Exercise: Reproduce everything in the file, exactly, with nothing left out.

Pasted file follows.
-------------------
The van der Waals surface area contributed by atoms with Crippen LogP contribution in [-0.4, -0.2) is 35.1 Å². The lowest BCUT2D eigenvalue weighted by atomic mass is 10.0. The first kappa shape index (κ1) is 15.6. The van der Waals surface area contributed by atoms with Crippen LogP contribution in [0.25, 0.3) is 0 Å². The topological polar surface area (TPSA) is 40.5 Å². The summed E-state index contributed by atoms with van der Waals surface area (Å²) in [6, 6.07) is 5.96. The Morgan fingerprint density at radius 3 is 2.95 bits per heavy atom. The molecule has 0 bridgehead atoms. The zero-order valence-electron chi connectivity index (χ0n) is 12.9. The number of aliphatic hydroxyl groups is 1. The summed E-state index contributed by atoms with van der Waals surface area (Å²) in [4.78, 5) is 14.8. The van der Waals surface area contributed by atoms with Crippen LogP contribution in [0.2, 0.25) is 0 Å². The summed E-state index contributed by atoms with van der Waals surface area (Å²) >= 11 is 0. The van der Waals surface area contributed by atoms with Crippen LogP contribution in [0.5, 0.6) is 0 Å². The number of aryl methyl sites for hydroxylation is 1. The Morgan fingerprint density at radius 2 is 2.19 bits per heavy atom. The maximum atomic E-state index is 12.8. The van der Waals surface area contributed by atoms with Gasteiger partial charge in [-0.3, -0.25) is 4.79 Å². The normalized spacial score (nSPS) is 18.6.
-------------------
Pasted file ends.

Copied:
The van der Waals surface area contributed by atoms with Crippen LogP contribution in [-0.4, -0.2) is 35.1 Å². The lowest BCUT2D eigenvalue weighted by atomic mass is 10.0. The first kappa shape index (κ1) is 15.6. The van der Waals surface area contributed by atoms with Crippen LogP contribution in [0.25, 0.3) is 0 Å². The topological polar surface area (TPSA) is 40.5 Å². The summed E-state index contributed by atoms with van der Waals surface area (Å²) in [6, 6.07) is 5.96. The Morgan fingerprint density at radius 3 is 2.95 bits per heavy atom. The molecule has 0 bridgehead atoms. The zero-order valence-electron chi connectivity index (χ0n) is 12.9. The number of aliphatic hydroxyl groups is 1. The summed E-state index contributed by atoms with van der Waals surface area (Å²) in [4.78, 5) is 14.8. The van der Waals surface area contributed by atoms with Crippen LogP contribution in [0.2, 0.25) is 0 Å². The summed E-state index contributed by atoms with van der Waals surface area (Å²) >= 11 is 0. The van der Waals surface area contributed by atoms with Crippen LogP contribution in [0.5, 0.6) is 0 Å². The number of aryl methyl sites for hydroxylation is 1. The Morgan fingerprint density at radius 2 is 2.19 bits per heavy atom. The maximum atomic E-state index is 12.8. The van der Waals surface area contributed by atoms with Gasteiger partial charge in [-0.3, -0.25) is 4.79 Å². The normalized spacial score (nSPS) is 18.6.